I have always had kind of a love/hate relationship with USC after I graduated from dental school and completed my surgical residency.  The training was at times not collegial at all, in fact borderline abusive.  I was grateful for the outstanding education but not the process.  Once I was able to be charitable financially, USC was never on my list of recipients because of my experiences there.  One day a couple of years ago I visited the “new” Institute building and met Michael Stanley.  I shared with him my love/hate relationship with USC and Michael introduced me to the Widtsoe Foundation.  Later I met Larry Eastland.  Finally, I had a great, greater than the surgical education I’d received there, reason to support USC fiscally.  Thank you Michael and Larry.

Are there any particular initiatives or programs that you find most interesting?

Counting seminary, I still have 3 jobs, counting my private practice and being Professor and Director of Surgery and Anesthesiology at the UNLV School of Dental Medicine…plus a father of 9 kids.  So, it’s hard to get down to LA from LV to see the great programs Widtsoe has developed.  So far I’ve been very interested in all the programs, but just haven’t been able to attend.

What do you like to do for vacation?

If I can’t do some work on my vacations I go crazy.  I love what I do and I love helping others.  Fortunately I can usually write or research when I’m on vacation.  Also, I usually have some of my 9 kids with me so they help keep me busy/entertained.  Sitting on a beach simply drinking Kool Ade would truly drive me insane.

Do you have a personal of family slogan that you are willing to share?

I sign my email with:  “cunctanter condemnovit, cursim condonovit.”  It’s Latin and means: “he was slow to condemn and quick to forgive.”  I hope to, in part, be remembered that way.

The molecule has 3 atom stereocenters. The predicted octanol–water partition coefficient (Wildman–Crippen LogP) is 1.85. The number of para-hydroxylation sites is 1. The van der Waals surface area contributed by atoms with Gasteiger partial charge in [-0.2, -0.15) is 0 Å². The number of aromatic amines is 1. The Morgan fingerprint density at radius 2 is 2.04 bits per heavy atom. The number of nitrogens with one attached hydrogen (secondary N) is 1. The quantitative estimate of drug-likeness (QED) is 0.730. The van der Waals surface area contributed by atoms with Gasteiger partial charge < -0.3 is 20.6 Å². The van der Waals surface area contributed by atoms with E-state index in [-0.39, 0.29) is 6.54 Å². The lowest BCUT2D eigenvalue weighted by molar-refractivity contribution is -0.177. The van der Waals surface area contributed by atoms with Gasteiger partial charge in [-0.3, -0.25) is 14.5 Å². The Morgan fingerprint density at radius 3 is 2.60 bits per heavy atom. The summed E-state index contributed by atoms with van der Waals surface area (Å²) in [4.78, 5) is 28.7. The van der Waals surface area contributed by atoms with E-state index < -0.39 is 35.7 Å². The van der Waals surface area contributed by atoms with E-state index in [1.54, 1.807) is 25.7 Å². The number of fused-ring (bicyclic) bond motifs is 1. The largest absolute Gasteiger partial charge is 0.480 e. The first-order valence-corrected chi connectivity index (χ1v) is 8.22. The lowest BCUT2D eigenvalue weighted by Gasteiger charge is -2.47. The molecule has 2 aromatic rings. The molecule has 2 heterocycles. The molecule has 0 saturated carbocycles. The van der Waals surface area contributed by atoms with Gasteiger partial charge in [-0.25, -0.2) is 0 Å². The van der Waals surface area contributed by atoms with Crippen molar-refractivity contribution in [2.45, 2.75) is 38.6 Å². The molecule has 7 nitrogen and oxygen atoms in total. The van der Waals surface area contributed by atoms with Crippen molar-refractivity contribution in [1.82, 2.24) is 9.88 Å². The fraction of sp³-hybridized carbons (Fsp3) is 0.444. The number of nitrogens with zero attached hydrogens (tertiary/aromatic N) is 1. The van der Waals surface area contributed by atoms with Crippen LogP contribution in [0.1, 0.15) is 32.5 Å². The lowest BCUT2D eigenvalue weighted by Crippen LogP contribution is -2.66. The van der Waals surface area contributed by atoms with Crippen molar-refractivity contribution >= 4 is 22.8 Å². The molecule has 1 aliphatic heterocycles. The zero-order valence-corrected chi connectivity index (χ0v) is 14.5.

What are some of the events that you consider most impactful in your life?

The Boy Scouts played a huge part in my life.  I’ve always considered the BSA my first “redeemer” in that I was not LDS.  My dad wasn’t around when I was younger.  The good men in the scouts saved me from making many bad decisions.  Towards the end of high school, Elders Dave Eldredge and William Miller knocked on our door and thank heavens my mom let them in.  My growth in the Church has been slow but steady.  I cannot deny the truth of the Gospel now; that is a good feeling to have.

What exciting things do you see on the horizon for future generations? Any advice that you would like to pass along?

Wise pundits thought things were difficult in the 1960’s when I was a teenager.  Ha.  Those days were entry level challenges compared to what the youth have to deal with today.  The answer is to seek advisors of merit in one’s life, someone who loves you and has “been there and done that” with regard to any of life’s questions one might have.  Failure is part of success, embrace it and come back stronger and wiser.  The world is at your feet as long as you have the Gospel in your life.

How would you describe your personal mission?

My mission is to have fun.  I define fun as accomplishing things that bless the lives of others.